Causes of Blotchy Skin
Blotchy skin is a common disorder – one that brings millions of people to their doctor or dermatology offices each year. Fair-skinned people are more prone to blotchy skin than those who have darker complexions, in part, because their skin tends to be more sensitive.
There are dozens of reasons for blotchy skin, ranging from genetic disorders to simple dermatitis (rash). That said, blotchy skin can be difficult to treat in some cases, especially given the plethora of possible causes. Here are the most common causes of blotchy skin, a condition that can appear anywhere on the body, yet is primarily found on the arms, face, neck and chest.
Stress is a common cause of blotchy skin resulting in itchy, red and inflamed patches on the face, neck and chest. Stress can also result in hives (a sudden outbreak of swollen, pale red bumps or plaques on the skin). The appearance of hives can cause the condition to spread, and scratching or itching hives does not help.
Blotchy symptoms from stress do fade and disappear once the stress has passed. However, in the meantime, stress-induced blotchy skin can be treated with histamine-blocking lotions and creams to reduce symptoms.
Seasonal conditions like extreme heat or cold, can cause a blotchy reaction in the skin, especially on exposed areas, resulting in chapped, red, painful skin.
The reason for blotchy skin under any of these conditions is the loss of moisture in the skin. As water evaporates from the skin, it becomes depleted of natural moisture and becomes very dry, red, and itchy.
Heat rash, also called ‘prickly heat’ can appear on people of all ages, but tends to affect the very young most. Heat rash happens when sweat glands become blocked, thereby trapping the release of sweat which cools the skin naturally. Heat rash appears as patches of tiny blisters that deliver a frustrating prickling sensation on the skin, making it very uncomfortable. The condition can become more serious if red patches do not subside with cooling treatments.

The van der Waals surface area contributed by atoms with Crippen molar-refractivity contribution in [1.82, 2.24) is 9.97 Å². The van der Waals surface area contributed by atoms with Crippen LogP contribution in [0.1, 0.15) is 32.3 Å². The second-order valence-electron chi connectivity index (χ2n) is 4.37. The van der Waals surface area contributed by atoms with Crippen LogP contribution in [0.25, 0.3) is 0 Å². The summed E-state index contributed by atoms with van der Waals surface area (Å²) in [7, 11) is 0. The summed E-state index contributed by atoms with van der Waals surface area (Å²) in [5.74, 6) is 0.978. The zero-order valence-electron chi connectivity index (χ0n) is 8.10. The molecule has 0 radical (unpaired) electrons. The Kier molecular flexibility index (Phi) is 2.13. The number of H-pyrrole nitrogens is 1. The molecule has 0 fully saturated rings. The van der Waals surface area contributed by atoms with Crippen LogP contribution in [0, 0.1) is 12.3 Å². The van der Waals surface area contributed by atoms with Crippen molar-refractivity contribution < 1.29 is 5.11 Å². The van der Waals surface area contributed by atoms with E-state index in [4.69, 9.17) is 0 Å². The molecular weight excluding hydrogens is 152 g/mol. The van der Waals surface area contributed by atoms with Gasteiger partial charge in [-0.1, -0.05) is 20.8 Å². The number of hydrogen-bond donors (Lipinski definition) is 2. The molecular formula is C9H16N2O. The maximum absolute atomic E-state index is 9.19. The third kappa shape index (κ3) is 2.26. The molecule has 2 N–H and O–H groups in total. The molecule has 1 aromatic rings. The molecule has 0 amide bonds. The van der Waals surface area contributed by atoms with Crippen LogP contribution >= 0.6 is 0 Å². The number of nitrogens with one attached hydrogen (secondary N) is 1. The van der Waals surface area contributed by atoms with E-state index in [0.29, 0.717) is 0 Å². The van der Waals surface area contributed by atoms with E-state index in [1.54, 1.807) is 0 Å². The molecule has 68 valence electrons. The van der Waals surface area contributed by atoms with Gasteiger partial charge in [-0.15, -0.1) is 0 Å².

Blotchy skin caused by genes or genetic disorders can be harder to treat because of the chronic nature of the condition. For instance, people with fair genes are more prone to blotchy skin than those with darker skin types, partly because fair skinned people tend to have more sensitive skin.
Genetic skin disorders like psoriasis, eczema, and rosacea, for example, can be the cause of blotchy skin. In these cases it’s important to identify to specific condition to determine the correct treatment protocol.
Other genetic skin conditions like keratosis pilaris (an overproduction of the skin protein, keratin – looks like goose bumps), plugs pores and hair follicles, resulting in blotchy skin patches. This condition can be treated with topical retinoids and/or corticosteroids to speed the removal of excess keratin and reduce inflammation and redness.
There are a number of environmental factors that can lead to blotchy skin. Contact with harsh detergents, perfumes, dyes, chemicals, metals or itchy fabrics can irritate the skin, causing red patches of dry skin to develop. This is often referred to as Contact Dermatitis, a common term used for red, inflamed skin. Contact Dermatitis, the most common cause of blotchy skin, is caused by substances that comes in contact with, then irritates and inflames the skin. Treatment and prevention involves finding out what exactly the offending trigger is, then avoiding contact or removing it while treating the skin.
Dust, dander and other pollutants can irritate the skin, causing it to become blotchy, particularly if the irritants are indoors or in closed quarters.
In some cases, blotchy skin can be due to a serious health condition. If the cause of blotchy skin is not easily identified, the cause must be determined by a physician who can rule out more a serious skin condition or medical condition.